Morphology and epidermal thickness of normal skin imaged by optical coherence tomography

Mette Mogensen, Hanan A. Morsy, Lars Thrane, Gregor B.E. Jemec

    Research output: Contribution to journalJournal articleResearchpeer-review


    Background: Optical coherence tomography (OCT) is an optical imaging technology with a potential in the non-invasive diagnosis of skin cancer. To identify skin pathologies using OCT, it is of prime importance to establish baseline morphological features of normal skin. Aims: The aim of this study is to describe normal skin morphology using OCT and polarization-sensitive OCT (PS-OCT), which is a way of representing birefringent tissue such as collagen in OCT images. Anatomical locations in 20 healthy volunteers were imaged, and epidermal thickness (ET) was measured and compared to age, gender and skin colour. Methods: OCT imaging is based on infrared light reflection/backscatter from tissue. PS-OCT detects birefringence of tissue. Imaging was performed in 12 skin regions. ET was calculated from the OCT images. Results: Normal skin has a layered structure. Layering is less pronounced in adults. In glabrous skin the stratum corneum is visible. Children had larger ET (p <0.0001). Age had a negative correlation with ET (p <0.05). No gender- or skin-type-related differences in ET were found. Conclusion: This study contributes to understanding OCT and PS-OCT images of normal skin and indicates that OCT can be used for both the qualitative and quantitative assessment of skin. Copyright (C) 2008 S. Karger AG, Basel.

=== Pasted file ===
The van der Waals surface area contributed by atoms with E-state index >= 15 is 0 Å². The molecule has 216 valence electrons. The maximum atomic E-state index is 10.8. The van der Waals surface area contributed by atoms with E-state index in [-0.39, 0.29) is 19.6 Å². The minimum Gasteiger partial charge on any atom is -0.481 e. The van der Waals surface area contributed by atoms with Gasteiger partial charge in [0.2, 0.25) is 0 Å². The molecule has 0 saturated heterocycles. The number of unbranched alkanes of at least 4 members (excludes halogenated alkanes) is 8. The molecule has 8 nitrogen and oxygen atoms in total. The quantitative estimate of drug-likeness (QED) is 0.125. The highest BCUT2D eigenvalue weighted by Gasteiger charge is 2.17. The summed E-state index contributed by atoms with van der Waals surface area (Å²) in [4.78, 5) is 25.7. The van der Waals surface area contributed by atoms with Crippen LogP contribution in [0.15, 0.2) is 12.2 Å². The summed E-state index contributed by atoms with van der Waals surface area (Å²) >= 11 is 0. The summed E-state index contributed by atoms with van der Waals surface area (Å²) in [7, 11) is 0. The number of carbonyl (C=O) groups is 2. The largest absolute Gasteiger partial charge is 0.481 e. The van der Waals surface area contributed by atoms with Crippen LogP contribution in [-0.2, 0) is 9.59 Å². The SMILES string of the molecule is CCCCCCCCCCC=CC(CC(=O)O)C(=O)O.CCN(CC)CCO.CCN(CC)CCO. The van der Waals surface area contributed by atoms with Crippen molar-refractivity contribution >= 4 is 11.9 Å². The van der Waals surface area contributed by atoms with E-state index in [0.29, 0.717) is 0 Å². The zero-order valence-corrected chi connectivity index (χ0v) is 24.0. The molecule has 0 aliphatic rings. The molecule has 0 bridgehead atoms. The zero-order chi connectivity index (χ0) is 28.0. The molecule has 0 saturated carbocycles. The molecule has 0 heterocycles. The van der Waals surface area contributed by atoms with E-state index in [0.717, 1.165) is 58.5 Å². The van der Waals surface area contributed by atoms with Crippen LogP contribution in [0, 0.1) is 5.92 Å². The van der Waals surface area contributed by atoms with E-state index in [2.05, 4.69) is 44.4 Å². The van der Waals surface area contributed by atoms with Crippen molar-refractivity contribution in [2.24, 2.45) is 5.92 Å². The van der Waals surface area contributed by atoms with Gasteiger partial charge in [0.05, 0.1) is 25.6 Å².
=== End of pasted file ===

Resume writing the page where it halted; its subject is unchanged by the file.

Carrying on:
Original languageEnglish
    Issue number1
    Pages (from-to)14-20
    Publication statusPublished - 2008

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